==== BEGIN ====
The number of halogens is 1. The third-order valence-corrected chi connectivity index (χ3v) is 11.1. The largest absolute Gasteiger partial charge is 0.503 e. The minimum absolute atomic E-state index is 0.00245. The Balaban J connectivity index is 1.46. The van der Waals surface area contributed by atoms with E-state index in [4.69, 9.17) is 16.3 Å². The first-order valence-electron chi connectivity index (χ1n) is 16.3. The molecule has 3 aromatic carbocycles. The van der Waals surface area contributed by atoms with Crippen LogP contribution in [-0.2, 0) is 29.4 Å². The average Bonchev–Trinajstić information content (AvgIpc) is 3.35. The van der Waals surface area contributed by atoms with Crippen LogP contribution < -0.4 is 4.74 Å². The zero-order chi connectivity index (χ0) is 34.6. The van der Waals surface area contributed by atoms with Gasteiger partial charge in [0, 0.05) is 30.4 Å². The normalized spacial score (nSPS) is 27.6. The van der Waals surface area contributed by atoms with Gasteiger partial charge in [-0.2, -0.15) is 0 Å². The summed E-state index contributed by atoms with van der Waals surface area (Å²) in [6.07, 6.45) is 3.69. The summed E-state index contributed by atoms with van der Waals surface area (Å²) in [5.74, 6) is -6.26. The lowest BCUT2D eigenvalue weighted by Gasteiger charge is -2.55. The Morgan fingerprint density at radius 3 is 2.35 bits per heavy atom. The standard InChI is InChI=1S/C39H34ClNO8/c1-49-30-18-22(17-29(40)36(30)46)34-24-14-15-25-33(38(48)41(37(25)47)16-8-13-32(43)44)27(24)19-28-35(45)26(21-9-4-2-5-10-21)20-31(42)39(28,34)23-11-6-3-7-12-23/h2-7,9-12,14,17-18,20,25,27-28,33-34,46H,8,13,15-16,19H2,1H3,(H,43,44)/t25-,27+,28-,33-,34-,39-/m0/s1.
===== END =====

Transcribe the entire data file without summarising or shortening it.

The number of halogens is 1. The third-order valence-corrected chi connectivity index (χ3v) is 11.1. The largest absolute Gasteiger partial charge is 0.503 e. The minimum absolute atomic E-state index is 0.00245. The Balaban J connectivity index is 1.46. The van der Waals surface area contributed by atoms with E-state index in [4.69, 9.17) is 16.3 Å². The first-order valence-electron chi connectivity index (χ1n) is 16.3. The molecule has 3 aromatic carbocycles. The van der Waals surface area contributed by atoms with Crippen LogP contribution in [-0.2, 0) is 29.4 Å². The average Bonchev–Trinajstić information content (AvgIpc) is 3.35. The van der Waals surface area contributed by atoms with Crippen LogP contribution < -0.4 is 4.74 Å². The zero-order chi connectivity index (χ0) is 34.6. The van der Waals surface area contributed by atoms with Gasteiger partial charge in [0, 0.05) is 30.4 Å². The normalized spacial score (nSPS) is 27.6. The van der Waals surface area contributed by atoms with Gasteiger partial charge in [-0.2, -0.15) is 0 Å². The summed E-state index contributed by atoms with van der Waals surface area (Å²) in [6.07, 6.45) is 3.69. The summed E-state index contributed by atoms with van der Waals surface area (Å²) in [5.74, 6) is -6.26. The lowest BCUT2D eigenvalue weighted by Gasteiger charge is -2.55. The Morgan fingerprint density at radius 3 is 2.35 bits per heavy atom. The standard InChI is InChI=1S/C39H34ClNO8/c1-49-30-18-22(17-29(40)36(30)46)34-24-14-15-25-33(38(48)41(37(25)47)16-8-13-32(43)44)27(24)19-28-35(45)26(21-9-4-2-5-10-21)20-31(42)39(28,34)23-11-6-3-7-12-23/h2-7,9-12,14,17-18,20,25,27-28,33-34,46H,8,13,15-16,19H2,1H3,(H,43,44)/t25-,27+,28-,33-,34-,39-/m0/s1.